Some drawbacks are that college is expensive, and can saddle an individual with debt for many years. And going to college requires a large amount of time, energy and dedication to making good on the expenses that will be incurred. 

Not all college costs the same though, for instance going to the University is generally much more expensive than going to a community college. And both serve an important purpose in society.

I personally am grateful that made the decision to attend college. But I am aware that college is not for everyone. If you don’t feel college is for you, that is entirely okay. There are many different ways to receive an education.

2. Get to Work

Many individuals either do not see the reason for going to school or it just would not work for them. Getting on the job training from where we are employed will teach us quite a lot. To get as much learning as possible from the job requires a deep commitment to studying the job. Just showing up and doing the minimum requirements is not going to teach us much.

Show up and be helpful. Take any opportunities for learning that they offer. Do this long enough and who knows where we can end up.

3. Read Books in a Variety of Areas

Books are amazing. It was through reading tons of books in my early recovery where I started realizing that I am a damn smart individual. By reading all these books on self-help, philosophy, psychology, recovery and such, I came to realize that I needed to get my butt to college to study these concepts more deeply.

Even by reading all of these books I learned a great deal about myself and the world. If I hadn’t gone to college and kept reading a great deal, the education received would still be very helpful to my life.

RELATED POST: 11 Must-Read Books That Will Change Your Life For The Better

There are an incredible amount of benefits to reading daily. Check out this Readers Digest article to see just a handful of the benefits that book reading can provide.

The same goes for getting online and researching information that we find interesting. With all the information online, a person can get deeply informed about basically any topic they desire to understand.

4. Get Educated about Self

Recovery from addiction is all about the recovery of ourselves. We recover ourselves by experiencing painful emotion from the past and freeing ourselves from irrational and fearful thinking.

We study our pasts, learn what went wrong, and practice acceptance for what can no longer be changed. Self-education is as important as any other kind of education. We could actually say that it may be the most important. Because what good is being a genius in multiple areas, if we cannot keep ourselves sane?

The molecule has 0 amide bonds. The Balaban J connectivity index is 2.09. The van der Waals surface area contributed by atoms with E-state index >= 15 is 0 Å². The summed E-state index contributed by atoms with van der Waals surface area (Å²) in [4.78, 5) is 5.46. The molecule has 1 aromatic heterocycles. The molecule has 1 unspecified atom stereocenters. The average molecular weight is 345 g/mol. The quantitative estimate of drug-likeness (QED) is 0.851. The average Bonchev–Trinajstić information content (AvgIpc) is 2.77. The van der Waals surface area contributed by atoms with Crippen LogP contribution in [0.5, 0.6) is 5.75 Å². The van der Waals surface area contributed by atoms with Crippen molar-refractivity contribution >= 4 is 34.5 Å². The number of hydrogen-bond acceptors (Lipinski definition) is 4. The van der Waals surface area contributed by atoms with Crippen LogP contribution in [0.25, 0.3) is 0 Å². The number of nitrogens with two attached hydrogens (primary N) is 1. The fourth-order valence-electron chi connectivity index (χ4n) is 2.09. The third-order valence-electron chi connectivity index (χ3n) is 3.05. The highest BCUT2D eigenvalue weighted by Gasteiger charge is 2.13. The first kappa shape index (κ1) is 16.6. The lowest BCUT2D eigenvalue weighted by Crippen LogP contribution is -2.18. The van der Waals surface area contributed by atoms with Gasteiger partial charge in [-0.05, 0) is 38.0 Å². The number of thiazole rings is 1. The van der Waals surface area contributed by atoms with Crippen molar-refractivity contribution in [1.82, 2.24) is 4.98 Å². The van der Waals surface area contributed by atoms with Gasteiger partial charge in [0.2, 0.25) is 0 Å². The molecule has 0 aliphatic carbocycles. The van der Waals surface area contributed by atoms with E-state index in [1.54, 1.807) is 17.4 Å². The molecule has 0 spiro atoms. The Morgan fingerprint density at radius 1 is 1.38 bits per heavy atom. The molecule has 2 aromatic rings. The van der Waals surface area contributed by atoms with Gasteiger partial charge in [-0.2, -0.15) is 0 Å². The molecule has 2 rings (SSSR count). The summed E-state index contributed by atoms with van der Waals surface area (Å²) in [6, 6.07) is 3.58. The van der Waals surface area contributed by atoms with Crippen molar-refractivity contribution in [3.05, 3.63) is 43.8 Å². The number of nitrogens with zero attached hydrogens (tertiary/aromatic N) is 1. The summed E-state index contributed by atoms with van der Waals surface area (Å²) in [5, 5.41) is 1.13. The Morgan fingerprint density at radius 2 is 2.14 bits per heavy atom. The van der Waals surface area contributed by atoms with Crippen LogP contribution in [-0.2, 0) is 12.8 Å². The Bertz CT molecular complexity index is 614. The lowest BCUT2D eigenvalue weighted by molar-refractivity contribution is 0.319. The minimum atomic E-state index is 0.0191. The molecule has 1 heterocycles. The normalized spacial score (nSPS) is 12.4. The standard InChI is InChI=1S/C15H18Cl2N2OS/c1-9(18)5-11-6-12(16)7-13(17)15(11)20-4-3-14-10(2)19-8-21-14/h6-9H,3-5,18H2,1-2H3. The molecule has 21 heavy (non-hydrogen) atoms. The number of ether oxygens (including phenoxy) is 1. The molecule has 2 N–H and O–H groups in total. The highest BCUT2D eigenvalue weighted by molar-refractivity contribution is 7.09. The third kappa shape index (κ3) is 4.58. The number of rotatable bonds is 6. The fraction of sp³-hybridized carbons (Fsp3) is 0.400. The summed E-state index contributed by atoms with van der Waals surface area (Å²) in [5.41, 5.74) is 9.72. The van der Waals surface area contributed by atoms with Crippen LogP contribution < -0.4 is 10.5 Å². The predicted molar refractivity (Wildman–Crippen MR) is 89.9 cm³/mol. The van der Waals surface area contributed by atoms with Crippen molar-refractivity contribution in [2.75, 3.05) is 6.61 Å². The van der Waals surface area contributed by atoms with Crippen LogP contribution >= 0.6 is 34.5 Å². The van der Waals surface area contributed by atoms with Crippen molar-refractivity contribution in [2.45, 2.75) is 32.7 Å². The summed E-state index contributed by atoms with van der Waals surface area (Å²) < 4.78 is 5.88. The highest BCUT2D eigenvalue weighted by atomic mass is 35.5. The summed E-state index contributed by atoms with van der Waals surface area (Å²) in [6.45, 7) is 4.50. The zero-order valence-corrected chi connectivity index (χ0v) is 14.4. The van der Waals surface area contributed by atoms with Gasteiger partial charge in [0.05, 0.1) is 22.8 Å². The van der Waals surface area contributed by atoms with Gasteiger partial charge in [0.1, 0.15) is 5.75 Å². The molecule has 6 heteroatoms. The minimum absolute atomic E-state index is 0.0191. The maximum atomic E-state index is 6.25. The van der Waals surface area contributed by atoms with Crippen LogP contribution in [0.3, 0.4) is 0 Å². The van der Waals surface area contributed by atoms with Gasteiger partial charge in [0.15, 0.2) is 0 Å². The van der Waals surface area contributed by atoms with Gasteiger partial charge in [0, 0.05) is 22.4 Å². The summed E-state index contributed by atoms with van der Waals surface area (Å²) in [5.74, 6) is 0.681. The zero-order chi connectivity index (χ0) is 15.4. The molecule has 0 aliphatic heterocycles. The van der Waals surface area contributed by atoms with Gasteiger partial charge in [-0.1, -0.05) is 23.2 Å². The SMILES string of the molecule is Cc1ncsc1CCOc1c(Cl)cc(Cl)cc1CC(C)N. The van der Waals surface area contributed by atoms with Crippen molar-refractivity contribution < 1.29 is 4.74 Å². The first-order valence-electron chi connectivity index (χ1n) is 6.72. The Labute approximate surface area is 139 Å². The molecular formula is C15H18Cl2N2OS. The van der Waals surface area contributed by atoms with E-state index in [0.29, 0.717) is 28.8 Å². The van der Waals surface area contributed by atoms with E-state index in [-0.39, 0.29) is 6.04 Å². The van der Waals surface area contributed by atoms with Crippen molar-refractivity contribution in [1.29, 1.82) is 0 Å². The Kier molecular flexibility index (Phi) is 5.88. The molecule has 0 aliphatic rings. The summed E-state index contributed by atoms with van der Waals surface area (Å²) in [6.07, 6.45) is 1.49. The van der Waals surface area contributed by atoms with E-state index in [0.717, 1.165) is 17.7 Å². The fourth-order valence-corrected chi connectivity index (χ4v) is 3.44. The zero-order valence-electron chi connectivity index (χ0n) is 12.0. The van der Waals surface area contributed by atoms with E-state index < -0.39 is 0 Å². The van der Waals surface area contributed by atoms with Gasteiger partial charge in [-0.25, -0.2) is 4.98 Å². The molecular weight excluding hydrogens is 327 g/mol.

There is a great deal of information to learn about ourselves, and many ways to learn it. The learning we need in this area is on two levels. The level of intellectual understanding and the level of emotional understanding. On the path to self-knowledge, emotion is exposed, felt, understood, then used to be more of our amazing selves.

The best self-education I have received has come from talking with people that will help me own my emotion. Not allowing me to complain too much or blame others. As well as through journaling and the form of therapeutic writing I have come to know.

If you are looking for the perfect addiction recovery journal, I got you covered. Use the form below to get your FREE journal and tons more.

Preview of some valuable products in the free resource library aka sober living toolkit which is free for Unjunkiefied members only.

5. Take Manageable Risks and Learn from Mistakes

Learning about ourselves and what we are capable of, requires taking risks. We take risks, either succeed or don’t, then learn what went well and what didn’t.

To take a risk implies that we need to get uncomfortable. There is no risk in comfort and not much learning. That is not to say never relax because that would be horrible advice. But there is a whole world both outside and inside ourselves that is available for our study. To leave too much of it untouched would be a great shame.

Every time we step up and try something new, we get the opportunity for learning. We also get the opportunity for feelings of confusion, frustration and disappointment, but those feelings are a small price to pay for a well-educated life.

Now I am not saying just jump into a bunch of activities without thinking about them first. That would just be silly and reckless. In recovery, we need to learn to take manageable risks. Risks that have sane reasoning, and that we have the means to safely work our way through.

RELATED POST: 6 Changes To Make In Sobriety For A Healthy Lifestyle

So step up and try out that new job if you need new experience, start that blog, enroll in college, tell a trusted person about a painful experience.

Whatever makes sense for you to do, based on your desires, resources and abilities. Go ahead and take that risk, it may succeed, or it may not, either way, we will learn.